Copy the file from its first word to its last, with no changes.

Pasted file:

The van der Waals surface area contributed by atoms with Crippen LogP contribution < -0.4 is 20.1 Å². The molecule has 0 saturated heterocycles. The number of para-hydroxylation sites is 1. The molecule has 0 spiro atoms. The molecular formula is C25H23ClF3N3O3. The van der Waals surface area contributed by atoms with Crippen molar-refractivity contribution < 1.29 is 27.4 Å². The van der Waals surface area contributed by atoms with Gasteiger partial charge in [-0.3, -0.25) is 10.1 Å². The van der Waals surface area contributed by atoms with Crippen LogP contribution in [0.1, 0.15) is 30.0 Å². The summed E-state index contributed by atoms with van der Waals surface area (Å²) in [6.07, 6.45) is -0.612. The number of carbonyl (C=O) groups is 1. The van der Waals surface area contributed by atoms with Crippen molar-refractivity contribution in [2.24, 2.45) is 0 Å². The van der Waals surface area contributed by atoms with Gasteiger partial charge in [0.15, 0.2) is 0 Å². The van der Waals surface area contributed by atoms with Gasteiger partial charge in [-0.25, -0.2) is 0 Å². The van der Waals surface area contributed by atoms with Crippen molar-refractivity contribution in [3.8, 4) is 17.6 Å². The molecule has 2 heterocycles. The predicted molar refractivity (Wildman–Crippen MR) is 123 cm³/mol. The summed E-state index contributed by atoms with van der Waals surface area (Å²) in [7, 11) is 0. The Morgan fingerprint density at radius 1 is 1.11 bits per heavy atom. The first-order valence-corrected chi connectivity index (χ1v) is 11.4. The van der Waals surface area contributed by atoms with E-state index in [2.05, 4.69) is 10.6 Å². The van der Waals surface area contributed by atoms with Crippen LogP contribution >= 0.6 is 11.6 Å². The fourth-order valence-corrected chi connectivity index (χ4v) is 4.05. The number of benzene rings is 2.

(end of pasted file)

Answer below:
The van der Waals surface area contributed by atoms with Crippen LogP contribution < -0.4 is 20.1 Å². The molecule has 0 saturated heterocycles. The number of para-hydroxylation sites is 1. The molecule has 0 spiro atoms. The molecular formula is C25H23ClF3N3O3. The van der Waals surface area contributed by atoms with Crippen molar-refractivity contribution < 1.29 is 27.4 Å². The van der Waals surface area contributed by atoms with Gasteiger partial charge in [-0.3, -0.25) is 10.1 Å². The van der Waals surface area contributed by atoms with Crippen LogP contribution in [0.1, 0.15) is 30.0 Å². The summed E-state index contributed by atoms with van der Waals surface area (Å²) in [6.07, 6.45) is -0.612. The number of carbonyl (C=O) groups is 1. The van der Waals surface area contributed by atoms with Crippen molar-refractivity contribution in [2.24, 2.45) is 0 Å². The van der Waals surface area contributed by atoms with Gasteiger partial charge in [0.15, 0.2) is 0 Å². The van der Waals surface area contributed by atoms with Gasteiger partial charge in [-0.25, -0.2) is 0 Å². The van der Waals surface area contributed by atoms with Crippen molar-refractivity contribution in [3.8, 4) is 17.6 Å². The molecule has 2 heterocycles. The predicted molar refractivity (Wildman–Crippen MR) is 123 cm³/mol. The summed E-state index contributed by atoms with van der Waals surface area (Å²) in [7, 11) is 0. The Morgan fingerprint density at radius 1 is 1.11 bits per heavy atom. The first-order valence-corrected chi connectivity index (χ1v) is 11.4. The van der Waals surface area contributed by atoms with E-state index in [2.05, 4.69) is 10.6 Å². The van der Waals surface area contributed by atoms with Crippen LogP contribution >= 0.6 is 11.6 Å². The fourth-order valence-corrected chi connectivity index (χ4v) is 4.05. The number of benzene rings is 2.